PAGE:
What Should I Tell My Child?

by Clara Hinton

When a miscarriage occurs, probably one of the most difficult and most painful tasks is that of breaking the news to family members and friends that the baby you had once been so excited about is now only part of a broken dream. Most parents feel overwhelmed and lost when they are faced with telling their living children that there will not be a little baby brother or sister -- at least not just yet. Parents are left wondering what do you say? How do you tell a young child that a loss has occurred?

First of all, don't try to be a hero and hide your own feelings. It's okay to say that you are sad. Children identify with feelings and they often know that you are feeling sad or lonely without you ever saying a word. It is often more frightening to a child to wonder what is going on than to actually know that mommy and daddy are feeling very blue.

You don't have to go into a deep theological explanation about the loss. In fact, many times you will feel as though you have no logical answers about the loss. It's okay to simply explain that baby brother or baby sister is no longer inside mommy's tummy, but is now in a different safe place with God. Try not to use words or terms above the age level of the child's understanding. Especially remember that when a child learns about death, it is an abstract idea and often an impossible concept for a young child to comprehend. Try to keep your explanation simple.

Don't imply that the miscarried baby went to sleep to be with God. That can be scary to any young child. When nighttime comes, there might be a real fear that if mommy or daddy falls asleep, they will go away, too. Again, be careful what words you use when explaining death to a young child.

Try to be honest, and identify with something familiar to the child. Perhaps the child has had a baby kitten that died. The feelings of sadness and loneliness will be easily identifiable, and the child will understand that while he will always remember the little kitten, the kitten is no longer living with him. That explanation will help the child understand the concept of missing someone through death.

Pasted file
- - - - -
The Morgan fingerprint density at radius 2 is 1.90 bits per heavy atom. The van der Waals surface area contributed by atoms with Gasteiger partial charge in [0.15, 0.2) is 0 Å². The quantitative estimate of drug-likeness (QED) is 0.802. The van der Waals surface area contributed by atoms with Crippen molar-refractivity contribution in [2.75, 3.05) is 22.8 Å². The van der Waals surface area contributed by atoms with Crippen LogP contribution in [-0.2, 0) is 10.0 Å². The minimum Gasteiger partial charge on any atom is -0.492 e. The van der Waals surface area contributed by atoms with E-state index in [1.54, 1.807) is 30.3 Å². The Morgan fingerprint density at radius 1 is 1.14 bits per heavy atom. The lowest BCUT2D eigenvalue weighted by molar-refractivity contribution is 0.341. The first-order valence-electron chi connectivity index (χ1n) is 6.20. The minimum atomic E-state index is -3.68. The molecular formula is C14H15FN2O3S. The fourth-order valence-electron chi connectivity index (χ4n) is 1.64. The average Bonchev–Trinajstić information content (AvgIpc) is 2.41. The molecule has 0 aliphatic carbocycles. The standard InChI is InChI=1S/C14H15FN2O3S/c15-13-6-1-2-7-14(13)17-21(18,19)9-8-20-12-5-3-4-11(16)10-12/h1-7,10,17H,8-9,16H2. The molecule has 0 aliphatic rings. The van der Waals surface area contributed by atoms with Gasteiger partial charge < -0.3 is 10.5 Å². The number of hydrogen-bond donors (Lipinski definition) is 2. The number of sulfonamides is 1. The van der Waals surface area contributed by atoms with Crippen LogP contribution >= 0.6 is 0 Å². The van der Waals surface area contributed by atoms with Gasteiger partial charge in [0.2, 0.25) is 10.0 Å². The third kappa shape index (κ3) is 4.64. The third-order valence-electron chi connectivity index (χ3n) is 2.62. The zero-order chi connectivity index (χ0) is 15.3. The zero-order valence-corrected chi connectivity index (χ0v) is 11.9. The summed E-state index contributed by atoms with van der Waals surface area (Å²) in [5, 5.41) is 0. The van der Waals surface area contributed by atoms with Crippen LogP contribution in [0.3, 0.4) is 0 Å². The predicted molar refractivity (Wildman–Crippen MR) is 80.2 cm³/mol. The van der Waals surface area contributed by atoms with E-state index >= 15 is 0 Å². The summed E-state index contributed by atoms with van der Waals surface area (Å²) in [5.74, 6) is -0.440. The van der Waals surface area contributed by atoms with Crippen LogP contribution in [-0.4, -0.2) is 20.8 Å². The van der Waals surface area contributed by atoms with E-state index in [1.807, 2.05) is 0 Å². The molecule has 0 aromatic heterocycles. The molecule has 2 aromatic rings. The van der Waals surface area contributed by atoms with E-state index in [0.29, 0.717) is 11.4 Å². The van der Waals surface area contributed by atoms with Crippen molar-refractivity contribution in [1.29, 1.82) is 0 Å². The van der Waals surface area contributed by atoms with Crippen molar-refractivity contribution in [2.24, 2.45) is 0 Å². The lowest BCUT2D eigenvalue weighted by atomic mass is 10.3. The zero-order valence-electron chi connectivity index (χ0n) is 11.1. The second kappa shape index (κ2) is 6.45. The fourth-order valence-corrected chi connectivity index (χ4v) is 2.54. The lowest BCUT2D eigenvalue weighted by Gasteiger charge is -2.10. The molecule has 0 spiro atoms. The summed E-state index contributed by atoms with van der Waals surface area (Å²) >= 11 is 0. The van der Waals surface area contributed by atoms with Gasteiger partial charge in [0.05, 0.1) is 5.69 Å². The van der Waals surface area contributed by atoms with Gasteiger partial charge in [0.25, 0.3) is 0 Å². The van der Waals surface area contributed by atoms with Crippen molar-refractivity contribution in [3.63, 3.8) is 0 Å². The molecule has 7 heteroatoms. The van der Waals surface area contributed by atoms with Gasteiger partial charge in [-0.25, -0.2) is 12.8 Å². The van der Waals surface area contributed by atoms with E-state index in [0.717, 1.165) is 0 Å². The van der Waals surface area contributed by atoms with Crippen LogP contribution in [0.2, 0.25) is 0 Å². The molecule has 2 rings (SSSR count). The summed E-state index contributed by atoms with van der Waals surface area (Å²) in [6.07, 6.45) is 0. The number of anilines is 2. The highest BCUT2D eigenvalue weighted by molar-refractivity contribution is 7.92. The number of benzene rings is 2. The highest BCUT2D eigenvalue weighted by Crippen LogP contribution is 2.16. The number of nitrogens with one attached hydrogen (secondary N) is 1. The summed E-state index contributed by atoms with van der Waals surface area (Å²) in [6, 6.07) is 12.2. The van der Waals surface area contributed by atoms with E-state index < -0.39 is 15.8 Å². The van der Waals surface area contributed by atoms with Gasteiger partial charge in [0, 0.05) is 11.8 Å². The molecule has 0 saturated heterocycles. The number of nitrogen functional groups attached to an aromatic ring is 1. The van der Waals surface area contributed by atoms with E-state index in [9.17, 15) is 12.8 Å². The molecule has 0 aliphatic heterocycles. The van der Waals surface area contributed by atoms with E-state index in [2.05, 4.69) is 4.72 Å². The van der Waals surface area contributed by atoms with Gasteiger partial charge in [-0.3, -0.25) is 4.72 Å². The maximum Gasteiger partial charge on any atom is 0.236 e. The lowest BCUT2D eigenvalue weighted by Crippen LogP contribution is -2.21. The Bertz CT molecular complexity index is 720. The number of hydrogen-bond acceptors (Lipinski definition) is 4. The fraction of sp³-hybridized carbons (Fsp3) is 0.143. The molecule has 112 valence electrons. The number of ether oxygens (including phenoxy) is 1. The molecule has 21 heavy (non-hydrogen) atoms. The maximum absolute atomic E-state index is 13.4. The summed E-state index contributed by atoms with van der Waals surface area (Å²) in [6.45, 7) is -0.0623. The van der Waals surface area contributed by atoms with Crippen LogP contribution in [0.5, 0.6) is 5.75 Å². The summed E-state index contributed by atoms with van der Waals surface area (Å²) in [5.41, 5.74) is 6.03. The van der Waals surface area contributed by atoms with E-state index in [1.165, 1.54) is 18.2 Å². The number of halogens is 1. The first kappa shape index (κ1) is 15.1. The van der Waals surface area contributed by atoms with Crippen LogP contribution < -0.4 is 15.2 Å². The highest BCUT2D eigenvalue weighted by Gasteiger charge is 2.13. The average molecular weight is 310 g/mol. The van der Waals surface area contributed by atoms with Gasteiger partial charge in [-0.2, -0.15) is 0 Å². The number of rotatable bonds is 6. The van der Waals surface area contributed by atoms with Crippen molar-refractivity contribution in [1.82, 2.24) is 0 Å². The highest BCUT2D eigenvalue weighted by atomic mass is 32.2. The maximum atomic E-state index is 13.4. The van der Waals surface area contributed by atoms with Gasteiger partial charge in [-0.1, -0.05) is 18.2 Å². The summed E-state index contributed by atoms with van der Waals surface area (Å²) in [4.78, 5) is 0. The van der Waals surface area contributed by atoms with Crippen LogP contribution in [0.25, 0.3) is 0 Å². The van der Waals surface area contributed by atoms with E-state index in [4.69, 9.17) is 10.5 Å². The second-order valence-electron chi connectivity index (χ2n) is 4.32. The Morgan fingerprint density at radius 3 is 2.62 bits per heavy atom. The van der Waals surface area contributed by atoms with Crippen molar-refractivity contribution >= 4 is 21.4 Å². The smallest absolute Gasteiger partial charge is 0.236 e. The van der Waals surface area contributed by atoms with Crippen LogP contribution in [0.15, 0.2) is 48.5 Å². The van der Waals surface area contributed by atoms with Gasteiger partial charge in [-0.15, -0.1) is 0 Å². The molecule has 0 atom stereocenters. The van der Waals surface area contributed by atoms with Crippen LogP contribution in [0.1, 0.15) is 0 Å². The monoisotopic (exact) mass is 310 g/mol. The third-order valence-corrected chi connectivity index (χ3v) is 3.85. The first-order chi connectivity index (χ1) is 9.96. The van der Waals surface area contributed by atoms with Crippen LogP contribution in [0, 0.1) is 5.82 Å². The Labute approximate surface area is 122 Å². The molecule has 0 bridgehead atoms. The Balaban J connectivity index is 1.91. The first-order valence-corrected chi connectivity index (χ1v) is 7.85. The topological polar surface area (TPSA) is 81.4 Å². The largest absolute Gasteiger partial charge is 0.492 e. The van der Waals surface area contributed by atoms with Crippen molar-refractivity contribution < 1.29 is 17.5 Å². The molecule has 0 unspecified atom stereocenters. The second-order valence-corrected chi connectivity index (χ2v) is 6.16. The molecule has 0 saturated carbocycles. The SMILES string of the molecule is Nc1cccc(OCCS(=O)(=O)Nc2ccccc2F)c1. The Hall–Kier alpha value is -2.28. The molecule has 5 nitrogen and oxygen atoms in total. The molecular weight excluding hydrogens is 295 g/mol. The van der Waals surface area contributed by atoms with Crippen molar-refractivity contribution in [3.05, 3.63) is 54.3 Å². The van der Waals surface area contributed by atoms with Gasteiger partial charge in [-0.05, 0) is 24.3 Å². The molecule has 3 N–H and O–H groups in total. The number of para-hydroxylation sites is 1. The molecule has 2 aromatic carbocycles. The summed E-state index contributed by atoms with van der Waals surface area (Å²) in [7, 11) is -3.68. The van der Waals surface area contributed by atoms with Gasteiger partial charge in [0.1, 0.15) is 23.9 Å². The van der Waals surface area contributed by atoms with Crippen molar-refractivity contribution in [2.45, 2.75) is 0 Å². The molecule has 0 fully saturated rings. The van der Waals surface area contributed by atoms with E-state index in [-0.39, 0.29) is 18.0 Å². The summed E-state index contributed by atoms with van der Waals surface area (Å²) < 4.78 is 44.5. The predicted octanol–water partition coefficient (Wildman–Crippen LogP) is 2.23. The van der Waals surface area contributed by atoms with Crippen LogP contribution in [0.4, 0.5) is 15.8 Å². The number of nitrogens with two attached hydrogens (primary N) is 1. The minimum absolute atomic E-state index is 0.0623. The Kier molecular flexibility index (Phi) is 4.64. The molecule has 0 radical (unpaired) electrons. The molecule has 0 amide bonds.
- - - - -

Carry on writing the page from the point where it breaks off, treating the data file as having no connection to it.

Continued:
Allow the child to talk and ask questions. Children will ask questions that are age appropriate, so that makes explaining the loss a little easier. It is not necessary to go into gestational age development when a child doesn't have a clue. That explanation can come at a much later time.

Leave the door open for future questions and be watching for any signs of anxiety or depression. Because parents are often caught up in their own feelings of loss and grief, it's a good idea to have a trusted and loved aunt, uncle, or grandparent to pay close attention to your child's needs. Feelings are real. When a child feels alone and afraid and is unable to express those feelings, additional problems in the grief process can arise.

What is best? Keep it simple and speak from the heart. When you say, "Mommy is so sad because our baby stopped growing and is now living in heaven. But, I'm so happy that we are together", then you have ended on a positive note. Chances are your child will readily express his or her feelings of grief more openly with you, and together you can work through this pain of loss. Healing is a process, and it takes time for you and your child. Together you will make it!

Clara HintonClara Hinton is a Certified Grief Facilitator, founder of The Silent Grief Website, and the author of four books, including Silent Grief. She is the author of a weekly newletter and has contributed to Christian Woman and Church and Family magazines. Clara speaks on college campuses on grief and is a keynote speaker at women's retreats. She has been interviewed on radio stations across the nation and appeared on various TV programs. Clara is a stay-at-home mother of eleven children and wife of 31 years.

Copyright © Clara Hinton. Permission to republish granted to Pregnancy.org, LLC.